Thus, disjoint partitions can use the same addresses to access the cache because their PIDs, and thus all of their cache tags, will differ. Therefore, logical interference is prevented by the present invention. The PID of FIG. 3 supports 2p disjoint partitions with a PID of p bits.
Thus, in the first embodiment, partitioning of the shared cache occurs by changing (e.g., adding to) the tag bits to include the PID. It is noted that the PID 31 in the example of FIG. 3 is added before the tag. However, the PID could be added after the tag and before the index, or even intermingled with the tag bits. It is only important that the PID can be recognized as such by a comparator of the system.
FIG. 4 shows a typical system 40 for implementing the first embodiment of the present invention for an N-way, set-associative cache that can provide up to 8 disjoint partitions. More or less disjoint partitions may be provided by varying the number of bits of the PID (e.g., three bits provides 8 disjoint partitions; that is 23). Thus, the PID is not unique to the processors but to the number of partitions desired. The number of partitions is not dependent on the number of processors.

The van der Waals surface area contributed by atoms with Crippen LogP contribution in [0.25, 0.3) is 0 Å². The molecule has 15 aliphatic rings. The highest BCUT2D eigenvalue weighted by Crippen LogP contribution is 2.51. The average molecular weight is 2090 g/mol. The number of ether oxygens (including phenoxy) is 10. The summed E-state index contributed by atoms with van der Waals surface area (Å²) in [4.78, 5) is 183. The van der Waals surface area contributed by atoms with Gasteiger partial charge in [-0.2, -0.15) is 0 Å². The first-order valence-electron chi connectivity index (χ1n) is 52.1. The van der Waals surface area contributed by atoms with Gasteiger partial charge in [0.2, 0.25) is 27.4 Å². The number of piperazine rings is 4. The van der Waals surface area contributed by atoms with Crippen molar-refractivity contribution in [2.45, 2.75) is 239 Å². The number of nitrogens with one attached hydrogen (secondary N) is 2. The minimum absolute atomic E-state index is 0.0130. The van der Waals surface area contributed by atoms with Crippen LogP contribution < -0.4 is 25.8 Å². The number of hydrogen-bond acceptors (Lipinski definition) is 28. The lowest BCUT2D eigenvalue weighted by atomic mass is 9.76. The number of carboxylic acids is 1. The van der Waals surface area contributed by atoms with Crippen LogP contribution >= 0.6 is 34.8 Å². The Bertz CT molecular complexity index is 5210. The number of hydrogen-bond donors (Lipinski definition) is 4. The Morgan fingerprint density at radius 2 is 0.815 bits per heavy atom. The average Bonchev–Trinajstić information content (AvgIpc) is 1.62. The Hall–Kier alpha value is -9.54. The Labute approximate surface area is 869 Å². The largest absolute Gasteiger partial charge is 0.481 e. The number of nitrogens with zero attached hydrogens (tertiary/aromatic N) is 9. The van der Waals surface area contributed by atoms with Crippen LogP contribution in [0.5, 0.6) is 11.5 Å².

In the system 40 of FIG. 4, besides the address tag and PID, there is shown “N” tag storage arrays 41 and “N” data storage arrays 42. The tag arrays and data arrays receive the index of the address. A comparator 43 receives an input from the tag arrays, to determine a hit or miss. The comparator 43 also receives the PID 31 and the tag 32. The comparator 43 provides an output (e.g., 1 of N selected) to an N-to-1 bus multiplexer 44. The multiplexer receives an input from the data arrays to provide data to a next processing step. That is, if during a look-up operation a “hit” occurs, the comparator 43 provides an output to the multiplexer 44 which obtains data from the respective data storage array 42, thereby to provide the data.